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A recent study cautions that early indicators of multiple sclerosis (MS) may include depression and constipation. Researchers from the American Academy of Neurology additionally propose that the onset of urinary tract infections (UTIs) might precede the identification of this autoimmune condition. The scientists elaborate that in certain illnesses, the fundamental mechanisms could start long before an official diagnosis is made.

Constipation, depression and UTIs could be early signs of MS

The study indicates that individuals who eventually develop multiple sclerosis tend to undergo conditions such as constipation, UTIs, and depression in the five years leading up to their diagnosis, in contrast to individuals who do not develop MS.

Also the study identified an increased probability of encountering sexual issues and bladder infections, specifically cystitis, among individuals who subsequently manifest symptoms of MS. Moreover, the symptoms were more prevalent in individuals diagnosed with other autoimmune disorders, like lupus and Crohn’s disease.

Being aware that these manifestations could serve as prodromal indications or initial symptoms of MS might not inherently result in a timelier identification of the ailment within the broader populace. This is elucidated by Professor Celine Louapre of Sorbonne University, the author of the study, in a press statement, emphasizing that these conditions are prevalent and may also indicate the presence of alternative medical conditions.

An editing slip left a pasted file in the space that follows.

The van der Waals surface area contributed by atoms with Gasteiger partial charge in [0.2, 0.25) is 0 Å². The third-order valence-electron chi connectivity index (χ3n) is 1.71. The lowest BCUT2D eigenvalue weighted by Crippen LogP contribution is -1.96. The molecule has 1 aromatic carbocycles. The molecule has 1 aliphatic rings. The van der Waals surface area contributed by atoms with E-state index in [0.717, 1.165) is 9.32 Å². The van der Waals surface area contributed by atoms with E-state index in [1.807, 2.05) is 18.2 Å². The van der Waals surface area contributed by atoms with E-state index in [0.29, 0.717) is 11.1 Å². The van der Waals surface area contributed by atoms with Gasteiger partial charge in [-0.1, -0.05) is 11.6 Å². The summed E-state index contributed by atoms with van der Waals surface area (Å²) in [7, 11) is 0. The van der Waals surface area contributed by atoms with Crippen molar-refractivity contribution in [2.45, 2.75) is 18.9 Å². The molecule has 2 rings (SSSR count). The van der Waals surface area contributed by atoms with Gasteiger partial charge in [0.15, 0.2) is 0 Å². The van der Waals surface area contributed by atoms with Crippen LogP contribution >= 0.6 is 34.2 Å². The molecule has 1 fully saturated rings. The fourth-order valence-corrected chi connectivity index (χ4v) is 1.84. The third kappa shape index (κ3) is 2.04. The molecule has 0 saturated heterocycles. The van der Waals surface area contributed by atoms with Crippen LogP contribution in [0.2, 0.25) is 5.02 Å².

MS results in the body attacking its immune system

Nevertheless, this knowledge could prove beneficial for individuals with an elevated susceptibility to MS, including those with a familial predisposition or individuals exhibiting indications of MS in neuroimaging but lacking overt symptomatic manifestations.

Multiple sclerosis is a condition where the immune system attacks the protective covering of nerves, resulting in chronic symptoms like vision loss, pain, fatigue, and impaired coordination.

In a study involving 20,000 newly diagnosed MS patients and 54,790 participants, including non-MS individuals, Crohn’s disease, and lupus patients, researchers found significant associations. MS patients were 22% more likely to experience depression, 50% more likely for constipation, 38% for UTIs, 47% for sexual problems, and 21% for cystitis than non-MS individuals. The study analyzed medical records for 113 diseases and symptoms around diagnosis or matching date.